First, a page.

If you’ve ever seen a wolf, you’ve seen its pointed ears. Then if you’ve seen someone’s pet dog (or maybe even yours), you may have noticed their floppier ears. This phenomenon isn’t limited to just dogs, many other domesticated animals have exhibited something similar. This includes, but is not limited to, cats, horses, sheep, and pigs. This pattern is so common between domesticated animals that even the big boy of evolution himself, Charles Darwin, got invested. So why exactly do dogs have floppy ears?
Wolves and Pointy Ears
Those of you with dogs, or any domesticated pet for that matter, probably know that they can’t survive out in the wild. Like at all. Look at the image of the dog to the right and tell us he would survive for more than three minutes in a mild breeze. We’re waiting…
Having ears of a floppy variety has little advantage out in the wild–that’s why wolves have pointed ears. Sparing a deep delve into how ears are designed; suffice to say that better ears funnel sound waves into your head better. For an animal requiring 360 degree awareness, pointed ears make sense. They can spin around (kind of), and better focus on sound coming from different directions. Is that the best ear design ever? Maybe not; but it sure beats having ears that cover the hole meant to capture noise.
For more on dogs, check out: How Were Dogs Domesticated?
Why Do Dogs Have Floppy Ears?
It probably isn’t very surprising to hear that the answer to this question lies in genetics. Further, we doubt that you’re surprised to learn that this phenomenon seems to exclusively be at the hand of animal domestication. You, like Darwin, probably figured it out because all sorts of animals domesticated by humans exhibit this trait. These shared traits between domesticated animals (like floppy ears and shorter snouts) have since been dubbed “domestication syndrome,” by the way.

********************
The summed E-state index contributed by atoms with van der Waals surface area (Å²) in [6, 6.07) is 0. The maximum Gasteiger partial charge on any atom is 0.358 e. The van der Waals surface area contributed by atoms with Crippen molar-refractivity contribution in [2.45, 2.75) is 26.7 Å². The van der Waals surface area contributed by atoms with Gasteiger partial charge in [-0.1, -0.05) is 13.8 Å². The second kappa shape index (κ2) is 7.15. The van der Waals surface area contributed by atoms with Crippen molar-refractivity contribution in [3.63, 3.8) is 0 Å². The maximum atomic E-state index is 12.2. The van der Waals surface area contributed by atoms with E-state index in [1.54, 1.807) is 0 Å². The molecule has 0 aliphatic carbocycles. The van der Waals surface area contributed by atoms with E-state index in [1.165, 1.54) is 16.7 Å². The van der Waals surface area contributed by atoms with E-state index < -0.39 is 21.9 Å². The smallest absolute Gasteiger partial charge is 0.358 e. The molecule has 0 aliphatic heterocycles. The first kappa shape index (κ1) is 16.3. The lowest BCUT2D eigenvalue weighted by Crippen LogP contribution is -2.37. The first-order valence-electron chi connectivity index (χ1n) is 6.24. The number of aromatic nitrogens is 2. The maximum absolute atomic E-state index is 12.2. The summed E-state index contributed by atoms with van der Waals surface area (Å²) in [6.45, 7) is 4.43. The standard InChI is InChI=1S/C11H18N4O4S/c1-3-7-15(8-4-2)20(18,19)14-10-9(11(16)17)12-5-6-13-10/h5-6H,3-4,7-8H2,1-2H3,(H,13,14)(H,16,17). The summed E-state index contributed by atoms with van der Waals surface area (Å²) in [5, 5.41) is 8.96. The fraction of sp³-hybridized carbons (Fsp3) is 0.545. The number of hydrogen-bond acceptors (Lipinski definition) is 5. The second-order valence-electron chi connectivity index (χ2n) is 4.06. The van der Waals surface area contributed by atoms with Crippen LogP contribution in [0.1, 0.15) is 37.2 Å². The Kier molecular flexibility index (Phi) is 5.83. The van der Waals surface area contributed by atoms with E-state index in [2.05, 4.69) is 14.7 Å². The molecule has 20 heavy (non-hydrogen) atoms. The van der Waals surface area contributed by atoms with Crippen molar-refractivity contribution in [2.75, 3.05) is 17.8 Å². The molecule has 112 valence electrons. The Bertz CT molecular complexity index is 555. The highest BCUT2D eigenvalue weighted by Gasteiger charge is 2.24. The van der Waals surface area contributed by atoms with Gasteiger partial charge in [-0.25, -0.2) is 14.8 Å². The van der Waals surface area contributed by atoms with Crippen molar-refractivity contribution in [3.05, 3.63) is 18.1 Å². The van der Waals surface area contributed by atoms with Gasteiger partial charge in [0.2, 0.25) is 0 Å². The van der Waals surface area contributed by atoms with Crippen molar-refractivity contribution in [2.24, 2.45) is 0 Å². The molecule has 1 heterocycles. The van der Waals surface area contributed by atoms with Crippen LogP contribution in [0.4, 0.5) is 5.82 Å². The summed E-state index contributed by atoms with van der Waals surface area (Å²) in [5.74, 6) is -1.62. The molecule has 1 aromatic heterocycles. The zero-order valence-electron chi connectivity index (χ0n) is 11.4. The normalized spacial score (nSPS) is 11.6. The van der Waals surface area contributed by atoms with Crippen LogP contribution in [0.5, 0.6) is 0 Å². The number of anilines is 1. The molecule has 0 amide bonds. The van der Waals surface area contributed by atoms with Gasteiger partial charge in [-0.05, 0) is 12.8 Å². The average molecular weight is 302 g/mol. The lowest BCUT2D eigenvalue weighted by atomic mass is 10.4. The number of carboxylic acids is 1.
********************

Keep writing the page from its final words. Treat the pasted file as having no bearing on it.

We can point to neural crest cells for domestication syndrome. We know these cells affect the physiology of an animal, which would explain why domestic animals look so different from their feral ancestors.
But under natural selection, some rules still apply. A trait should become more apparent because it is advantageous for that trait to be present. So what would floppy ears, something less advantageous than pointy ears, be selected for?
You probably guessed the answer was humans. Selectively breeding dogs with just the floppy ears would make floppy ears more prevalent within the dog population. But we probably weren’t just looking for floppy-eared puppies.
There’s one more thing with neural crest cells–and that’s the adrenal glands. The long and short is that neural crest cells affect the fight or flight response of an animal. So we probably bred animals with a specific level of neural crest cell–one that made the animal less likely to fight or flee from a human.
Over time, we kept breeding tamer animals, and here we are–domestic animals and dogs with floppy ears.
Want an excuse to look at more dogs? Look at dogs and consider eating a bagel for breakfast here.